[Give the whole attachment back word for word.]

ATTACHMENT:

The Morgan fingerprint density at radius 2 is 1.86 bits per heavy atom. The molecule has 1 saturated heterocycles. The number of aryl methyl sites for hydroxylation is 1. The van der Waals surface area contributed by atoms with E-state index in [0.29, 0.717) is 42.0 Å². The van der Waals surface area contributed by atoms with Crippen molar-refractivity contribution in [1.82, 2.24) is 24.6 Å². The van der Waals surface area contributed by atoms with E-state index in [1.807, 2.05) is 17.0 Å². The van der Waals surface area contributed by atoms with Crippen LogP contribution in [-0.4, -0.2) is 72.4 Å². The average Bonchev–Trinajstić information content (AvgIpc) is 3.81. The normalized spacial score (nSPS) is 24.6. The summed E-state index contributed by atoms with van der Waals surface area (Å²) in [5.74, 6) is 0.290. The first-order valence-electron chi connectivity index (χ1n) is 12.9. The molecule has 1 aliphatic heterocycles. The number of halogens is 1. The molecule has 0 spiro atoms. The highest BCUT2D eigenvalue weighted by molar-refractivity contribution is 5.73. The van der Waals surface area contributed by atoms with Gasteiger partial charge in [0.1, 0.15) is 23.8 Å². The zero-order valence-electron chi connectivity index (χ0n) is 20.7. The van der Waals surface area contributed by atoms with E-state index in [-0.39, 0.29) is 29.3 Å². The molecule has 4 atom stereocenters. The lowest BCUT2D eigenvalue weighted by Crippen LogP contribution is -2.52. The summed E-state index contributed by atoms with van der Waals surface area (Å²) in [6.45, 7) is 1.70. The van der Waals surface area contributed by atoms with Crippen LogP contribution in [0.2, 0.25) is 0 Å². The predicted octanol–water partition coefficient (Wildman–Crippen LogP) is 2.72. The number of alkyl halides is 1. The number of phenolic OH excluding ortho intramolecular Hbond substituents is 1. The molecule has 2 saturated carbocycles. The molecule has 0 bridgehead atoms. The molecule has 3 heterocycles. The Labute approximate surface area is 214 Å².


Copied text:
The Morgan fingerprint density at radius 2 is 1.86 bits per heavy atom. The molecule has 1 saturated heterocycles. The number of aryl methyl sites for hydroxylation is 1. The van der Waals surface area contributed by atoms with E-state index in [0.29, 0.717) is 42.0 Å². The van der Waals surface area contributed by atoms with Crippen molar-refractivity contribution in [1.82, 2.24) is 24.6 Å². The van der Waals surface area contributed by atoms with E-state index in [1.807, 2.05) is 17.0 Å². The van der Waals surface area contributed by atoms with Crippen LogP contribution in [-0.4, -0.2) is 72.4 Å². The average Bonchev–Trinajstić information content (AvgIpc) is 3.81. The normalized spacial score (nSPS) is 24.6. The summed E-state index contributed by atoms with van der Waals surface area (Å²) in [5.74, 6) is 0.290. The first-order valence-electron chi connectivity index (χ1n) is 12.9. The molecule has 1 aliphatic heterocycles. The number of halogens is 1. The molecule has 0 spiro atoms. The highest BCUT2D eigenvalue weighted by molar-refractivity contribution is 5.73. The van der Waals surface area contributed by atoms with Gasteiger partial charge in [0.1, 0.15) is 23.8 Å². The zero-order valence-electron chi connectivity index (χ0n) is 20.7. The van der Waals surface area contributed by atoms with E-state index in [-0.39, 0.29) is 29.3 Å². The molecule has 4 atom stereocenters. The lowest BCUT2D eigenvalue weighted by Crippen LogP contribution is -2.52. The summed E-state index contributed by atoms with van der Waals surface area (Å²) in [6.45, 7) is 1.70. The van der Waals surface area contributed by atoms with Crippen LogP contribution in [0.2, 0.25) is 0 Å². The predicted octanol–water partition coefficient (Wildman–Crippen LogP) is 2.72. The number of alkyl halides is 1. The number of phenolic OH excluding ortho intramolecular Hbond substituents is 1. The molecule has 2 saturated carbocycles. The molecule has 0 bridgehead atoms. The molecule has 3 heterocycles. The Labute approximate surface area is 214 Å².